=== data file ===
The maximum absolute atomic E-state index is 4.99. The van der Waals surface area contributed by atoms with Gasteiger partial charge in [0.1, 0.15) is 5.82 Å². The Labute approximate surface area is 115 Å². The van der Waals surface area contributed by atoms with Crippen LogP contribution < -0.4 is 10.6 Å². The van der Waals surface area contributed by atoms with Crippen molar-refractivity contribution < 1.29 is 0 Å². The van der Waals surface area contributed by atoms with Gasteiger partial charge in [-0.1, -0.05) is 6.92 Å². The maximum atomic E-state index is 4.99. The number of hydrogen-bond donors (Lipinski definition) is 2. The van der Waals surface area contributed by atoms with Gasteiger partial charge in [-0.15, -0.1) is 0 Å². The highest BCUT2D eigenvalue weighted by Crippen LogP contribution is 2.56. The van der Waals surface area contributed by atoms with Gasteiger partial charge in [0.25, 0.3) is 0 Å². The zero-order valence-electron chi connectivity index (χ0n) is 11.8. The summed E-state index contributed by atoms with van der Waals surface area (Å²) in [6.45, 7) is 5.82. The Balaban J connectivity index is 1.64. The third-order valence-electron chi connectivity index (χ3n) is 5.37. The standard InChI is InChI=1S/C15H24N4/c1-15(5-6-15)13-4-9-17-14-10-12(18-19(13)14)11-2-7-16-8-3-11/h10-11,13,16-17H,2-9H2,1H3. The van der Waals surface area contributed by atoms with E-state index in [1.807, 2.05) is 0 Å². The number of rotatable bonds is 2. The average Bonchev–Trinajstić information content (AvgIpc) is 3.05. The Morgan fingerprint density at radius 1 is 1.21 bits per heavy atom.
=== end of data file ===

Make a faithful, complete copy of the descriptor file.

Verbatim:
The maximum absolute atomic E-state index is 4.99. The van der Waals surface area contributed by atoms with Gasteiger partial charge in [0.1, 0.15) is 5.82 Å². The Labute approximate surface area is 115 Å². The van der Waals surface area contributed by atoms with Crippen LogP contribution < -0.4 is 10.6 Å². The van der Waals surface area contributed by atoms with Crippen molar-refractivity contribution < 1.29 is 0 Å². The van der Waals surface area contributed by atoms with Gasteiger partial charge in [-0.1, -0.05) is 6.92 Å². The maximum atomic E-state index is 4.99. The number of hydrogen-bond donors (Lipinski definition) is 2. The van der Waals surface area contributed by atoms with Gasteiger partial charge in [-0.15, -0.1) is 0 Å². The highest BCUT2D eigenvalue weighted by Crippen LogP contribution is 2.56. The van der Waals surface area contributed by atoms with Gasteiger partial charge in [0.25, 0.3) is 0 Å². The zero-order valence-electron chi connectivity index (χ0n) is 11.8. The summed E-state index contributed by atoms with van der Waals surface area (Å²) in [6.45, 7) is 5.82. The Balaban J connectivity index is 1.64. The third-order valence-electron chi connectivity index (χ3n) is 5.37. The standard InChI is InChI=1S/C15H24N4/c1-15(5-6-15)13-4-9-17-14-10-12(18-19(13)14)11-2-7-16-8-3-11/h10-11,13,16-17H,2-9H2,1H3. The van der Waals surface area contributed by atoms with E-state index in [1.807, 2.05) is 0 Å². The number of rotatable bonds is 2. The average Bonchev–Trinajstić information content (AvgIpc) is 3.05. The Morgan fingerprint density at radius 1 is 1.21 bits per heavy atom.